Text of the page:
Congress created the Special Inspector General for Iraq Reconstruction (SIGIR) “to provide oversight of the Iraq Relief and Reconstruction Fund (IRRF) and all obligations, expenditures, and revenues associated with reconstruction and rehabilitation activities in Iraq.”
SIGIR Stuart Bowen has provided an independent check on President Bush’s Iraq efforts, concluding that the administration’s post-war planning “was insufficient in both scope and implementation.” Last year, he reported that over $8.8 billion in funds meant for Iraq reconstruction could not be accounted for.
Not surprisingly, Bowen’s assessments have frustrated the Bush administration, which called them “too negative.” In 2006, the White House persuaded its conservative allies in the House Armed Services Committee, then led by Rep. Duncan Hunter (R-CA), to terminate the SIGIR position on Oct. 1, 2007. As Tim Dickinson of Rolling Stone points out, oversight responsibility would have been transferred to embattled State Department IG Howard Krongard. The New York Times reported:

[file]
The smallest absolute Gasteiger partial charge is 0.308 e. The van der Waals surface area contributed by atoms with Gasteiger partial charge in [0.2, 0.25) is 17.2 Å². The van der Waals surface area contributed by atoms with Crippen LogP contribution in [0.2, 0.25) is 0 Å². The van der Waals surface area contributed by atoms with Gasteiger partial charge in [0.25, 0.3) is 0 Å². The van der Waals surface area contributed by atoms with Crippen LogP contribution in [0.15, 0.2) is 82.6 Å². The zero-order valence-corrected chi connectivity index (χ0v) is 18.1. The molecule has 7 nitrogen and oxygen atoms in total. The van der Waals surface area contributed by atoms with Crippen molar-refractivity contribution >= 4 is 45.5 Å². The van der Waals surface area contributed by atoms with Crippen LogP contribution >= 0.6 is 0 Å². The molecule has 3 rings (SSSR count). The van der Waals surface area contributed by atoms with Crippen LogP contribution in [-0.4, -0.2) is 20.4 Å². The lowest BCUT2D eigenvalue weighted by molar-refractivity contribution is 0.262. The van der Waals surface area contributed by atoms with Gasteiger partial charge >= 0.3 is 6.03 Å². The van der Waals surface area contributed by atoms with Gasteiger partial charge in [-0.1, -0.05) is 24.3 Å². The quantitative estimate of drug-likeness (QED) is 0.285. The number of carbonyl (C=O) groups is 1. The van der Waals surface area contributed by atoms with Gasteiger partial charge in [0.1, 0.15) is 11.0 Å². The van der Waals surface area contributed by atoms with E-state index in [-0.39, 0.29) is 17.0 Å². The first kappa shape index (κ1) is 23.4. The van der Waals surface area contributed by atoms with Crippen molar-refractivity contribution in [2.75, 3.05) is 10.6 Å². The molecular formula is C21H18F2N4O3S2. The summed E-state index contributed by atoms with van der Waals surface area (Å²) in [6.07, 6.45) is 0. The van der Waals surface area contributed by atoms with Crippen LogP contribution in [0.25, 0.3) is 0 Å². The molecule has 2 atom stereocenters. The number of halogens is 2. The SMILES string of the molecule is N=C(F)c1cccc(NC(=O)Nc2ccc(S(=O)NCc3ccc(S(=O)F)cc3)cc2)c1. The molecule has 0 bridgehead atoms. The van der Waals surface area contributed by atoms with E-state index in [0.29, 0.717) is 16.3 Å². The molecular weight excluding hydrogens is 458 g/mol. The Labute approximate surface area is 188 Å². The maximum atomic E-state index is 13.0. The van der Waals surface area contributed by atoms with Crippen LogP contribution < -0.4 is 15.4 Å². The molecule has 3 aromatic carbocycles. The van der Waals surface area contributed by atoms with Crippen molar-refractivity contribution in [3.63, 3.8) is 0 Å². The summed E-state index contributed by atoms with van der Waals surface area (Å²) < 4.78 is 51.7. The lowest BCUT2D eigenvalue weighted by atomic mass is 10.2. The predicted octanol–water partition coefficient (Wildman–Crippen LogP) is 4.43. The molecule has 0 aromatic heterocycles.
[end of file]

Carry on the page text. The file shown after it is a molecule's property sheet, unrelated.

The idea, [committee spokesman] Mr. Holly said, was simply to return to a non-wartime footing in which inspectors general in the State Department, the Pentagon and elsewhere would investigate American programs overseas. The definite termination date was also seen as helpful for planning future oversight efforts from Bush administration agencies, he said.
The House Oversight Committee is currently investigating allegations that Krongard blocked investigations into fraud, waste, abuse, and mismanagement in Iraq, working to “support the Bush Administration” rather than “act as an independent and objective check.” Because of this investigation, Krongard has now “recused himself from the State Department’s two main internal investigations in Iraq.”
Luckily, in Dec. 2006, Congress voted to restore Bowen’s tenure.